Mauritius does not have an official language however, the main language used by the government is English. English is also what is taught in public schools. Mauritian Creole is the most commonly spoken language, although there is no official written standard for it. Mauritian Creole is French based, while incorporating words from English, Dutch and Portuguese. French is the language that is most commonly used in the mass media and formal settings. Tamil, Hindi, Urdu, Hakka, Bhojpuri and Mandarin are other languages spoken on the island.
As we look into the cuisine of Mauritius, just say the word “delicious” and you properly pronounce Mauritius; it rhymes perfectly and it is oh so appropriate when it comes to their cuisine. Think of all the influences that have passed through this nation and remained on this island nation over the generations and you get a sense of the variety and fusion that is singularly Mauritian. Culinary traditions from India, Asia, France, Britain and Africa makeup the largest influences. Of course, the creatures from the sea play an important part of the cuisine as well. Spices, lend another distinctive role: saffron, cinnamon, cardamom, cloves and mustard seed, along with herbs such as: thyme, basil and curry leaves, all help to define the unique Mauritian flavor. All different kinds of tropical fruits are also abundant. A couple of Indian delicacies, like samosas and dholl puri, have become famous on the island. Glorious Asian soups and dumplings are also loved. Roti and rice are enjoyed with endless curries as well as flavorful dals, (a variety of lentil soup.) Often times, achards (spicy, pickled vegetables) accompany the dishes. There is one sauce however that is ubiquitous and can be had with just about any type of meat or seafood. It is called raougaille (pronounced rooh-guy). It is a delicious, spicy tomato and onion sauce that is a variation of the French ragout that hits all the perfect notes in Mauritian cuisine. It is enjoyed daily by most locals there.
So let’s enjoy a Mauritian meal:
We set the mood first by putting on sega music. This is the traditional music of Mauritius and like its food, has turned into a fusion. The sega music mixed with reggae is called seggae. It is an African sound with island character. The origin of the sound comes from the music of the slaves that were brought to the island. The words are in Creole and the sega is danced without the feet leaving the ground, only the rest of the body moves.
We decorated with the colors of the Mauritian flag; red for the bloodshed of slavery and colonization, blue for the Indian Ocean, yellow for the golden sunshine and green for the lush vegetation. Sugarcane and tea, along with a picture of the national flower, called the boucle d’oreille, completed the décor.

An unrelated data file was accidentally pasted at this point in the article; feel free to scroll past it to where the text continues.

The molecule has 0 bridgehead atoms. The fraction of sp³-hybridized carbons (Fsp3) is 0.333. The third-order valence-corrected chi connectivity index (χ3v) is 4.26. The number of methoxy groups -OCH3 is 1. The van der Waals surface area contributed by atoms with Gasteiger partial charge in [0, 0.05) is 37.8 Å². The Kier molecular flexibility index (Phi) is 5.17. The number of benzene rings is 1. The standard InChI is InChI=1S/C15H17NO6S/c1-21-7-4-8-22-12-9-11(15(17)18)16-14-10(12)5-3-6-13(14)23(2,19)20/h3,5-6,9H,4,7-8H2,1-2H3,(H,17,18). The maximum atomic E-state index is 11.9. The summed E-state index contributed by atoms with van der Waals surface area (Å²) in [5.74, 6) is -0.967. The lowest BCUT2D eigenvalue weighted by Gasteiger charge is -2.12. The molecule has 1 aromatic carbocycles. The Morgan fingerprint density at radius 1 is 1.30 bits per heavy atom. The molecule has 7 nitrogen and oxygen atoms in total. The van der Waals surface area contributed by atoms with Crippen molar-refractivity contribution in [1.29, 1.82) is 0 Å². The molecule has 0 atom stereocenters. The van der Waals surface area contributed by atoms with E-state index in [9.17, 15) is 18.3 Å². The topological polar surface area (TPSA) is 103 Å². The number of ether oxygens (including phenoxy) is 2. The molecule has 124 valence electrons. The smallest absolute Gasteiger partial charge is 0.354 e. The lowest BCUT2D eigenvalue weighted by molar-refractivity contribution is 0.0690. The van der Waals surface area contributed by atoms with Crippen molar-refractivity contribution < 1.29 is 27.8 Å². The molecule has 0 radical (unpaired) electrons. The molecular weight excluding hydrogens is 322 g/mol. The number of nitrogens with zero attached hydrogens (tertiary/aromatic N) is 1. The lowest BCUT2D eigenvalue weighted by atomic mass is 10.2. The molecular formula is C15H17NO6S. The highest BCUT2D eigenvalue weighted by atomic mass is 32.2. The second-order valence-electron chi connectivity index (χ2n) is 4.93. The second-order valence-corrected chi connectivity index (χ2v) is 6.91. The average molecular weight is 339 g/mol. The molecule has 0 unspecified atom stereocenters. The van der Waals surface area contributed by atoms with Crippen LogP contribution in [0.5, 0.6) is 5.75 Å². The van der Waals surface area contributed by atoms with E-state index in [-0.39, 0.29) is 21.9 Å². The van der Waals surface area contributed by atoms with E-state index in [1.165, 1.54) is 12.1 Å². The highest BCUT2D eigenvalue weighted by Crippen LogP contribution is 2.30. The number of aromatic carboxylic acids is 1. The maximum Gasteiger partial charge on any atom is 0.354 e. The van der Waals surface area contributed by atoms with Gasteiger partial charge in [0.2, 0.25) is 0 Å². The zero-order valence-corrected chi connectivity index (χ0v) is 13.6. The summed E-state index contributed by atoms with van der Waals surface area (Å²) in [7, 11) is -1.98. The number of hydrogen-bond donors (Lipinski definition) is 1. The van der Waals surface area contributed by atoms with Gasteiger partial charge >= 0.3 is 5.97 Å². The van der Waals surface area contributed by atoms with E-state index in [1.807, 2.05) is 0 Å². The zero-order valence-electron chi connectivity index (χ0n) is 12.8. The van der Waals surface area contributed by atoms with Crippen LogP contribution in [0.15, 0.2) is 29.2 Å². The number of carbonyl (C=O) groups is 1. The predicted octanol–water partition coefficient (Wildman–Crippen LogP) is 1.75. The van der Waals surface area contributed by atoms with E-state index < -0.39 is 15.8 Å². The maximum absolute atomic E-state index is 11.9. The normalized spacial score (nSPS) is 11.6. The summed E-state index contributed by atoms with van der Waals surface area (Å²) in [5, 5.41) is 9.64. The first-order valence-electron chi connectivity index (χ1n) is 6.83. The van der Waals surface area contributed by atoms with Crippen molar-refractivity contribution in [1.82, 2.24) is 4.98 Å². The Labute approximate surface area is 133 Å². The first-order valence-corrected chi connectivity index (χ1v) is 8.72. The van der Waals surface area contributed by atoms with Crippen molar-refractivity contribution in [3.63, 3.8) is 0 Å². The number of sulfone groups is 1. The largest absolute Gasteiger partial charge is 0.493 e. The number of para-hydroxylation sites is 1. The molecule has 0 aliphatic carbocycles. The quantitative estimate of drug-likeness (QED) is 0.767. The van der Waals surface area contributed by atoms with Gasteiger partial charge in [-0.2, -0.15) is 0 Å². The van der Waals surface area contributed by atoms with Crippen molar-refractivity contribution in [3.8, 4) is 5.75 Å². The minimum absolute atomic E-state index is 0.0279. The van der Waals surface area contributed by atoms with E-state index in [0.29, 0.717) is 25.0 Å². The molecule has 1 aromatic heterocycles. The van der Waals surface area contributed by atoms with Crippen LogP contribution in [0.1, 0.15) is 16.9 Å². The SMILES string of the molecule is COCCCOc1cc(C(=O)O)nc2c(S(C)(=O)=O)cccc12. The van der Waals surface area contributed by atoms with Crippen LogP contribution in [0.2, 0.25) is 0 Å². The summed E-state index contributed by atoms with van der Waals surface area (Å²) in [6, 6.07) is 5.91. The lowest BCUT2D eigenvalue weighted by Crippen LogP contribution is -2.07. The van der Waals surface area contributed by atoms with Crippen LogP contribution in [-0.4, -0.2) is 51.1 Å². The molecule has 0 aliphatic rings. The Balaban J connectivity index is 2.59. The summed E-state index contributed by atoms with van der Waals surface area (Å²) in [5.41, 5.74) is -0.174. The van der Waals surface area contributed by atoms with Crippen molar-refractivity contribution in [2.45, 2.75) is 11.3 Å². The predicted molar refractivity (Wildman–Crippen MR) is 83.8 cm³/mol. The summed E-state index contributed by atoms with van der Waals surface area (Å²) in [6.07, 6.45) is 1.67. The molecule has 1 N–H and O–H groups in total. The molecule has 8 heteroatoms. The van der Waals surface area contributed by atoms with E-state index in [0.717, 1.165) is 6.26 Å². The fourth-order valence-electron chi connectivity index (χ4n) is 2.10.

We began with the common, street snack food called, dholl puri. This was two wraps made from yellow split peas which resembled a tortilla. These wraps were then stuffed with a lima bean curry and coriander chutney and rolled all together like a burrito. It was love at first bite! The wraps can be filled any number of types of curries and chutneys. Now I understand why this is one of Mauritius most popular street foods.
Next on the menu was a delectable octopus salad. I love octopus and this is lovely way to enjoy it. It was mixed with onions, chili, cucumber, sweet peppers and tomato. The dressing was a lively one, made with oil, vinegar, lime juice, mustard seeds and a little salt and pepper; fresh and delightful!
For the main course, we savored the prawn rougaille; the delicious, spicy, tomato sauce is loved all over the island. This one was made with extra-large shrimp. It was quick and easy to make and was enjoyed alongside white rice. It absolutely made us fall in love with Mauritius cuisine.
For dessert, a super easy to make recipe of Banana Beignets, basically battered pieces of bananas fried and then sprinkled with powdered sugar and cinnamon. A lovely dessert!
As we say goodbye to this beautiful, island nation, I leave you with this; back on April 15, 1896, Mark Twain’s ship arrived at Port Louis during a world lecture tour. This is what he had to say in his book titled, Following the Equator. “From one citizen you gather the idea that Mauritius was made first, and then heaven; and then heaven was copied after Mauritius”
Until next time,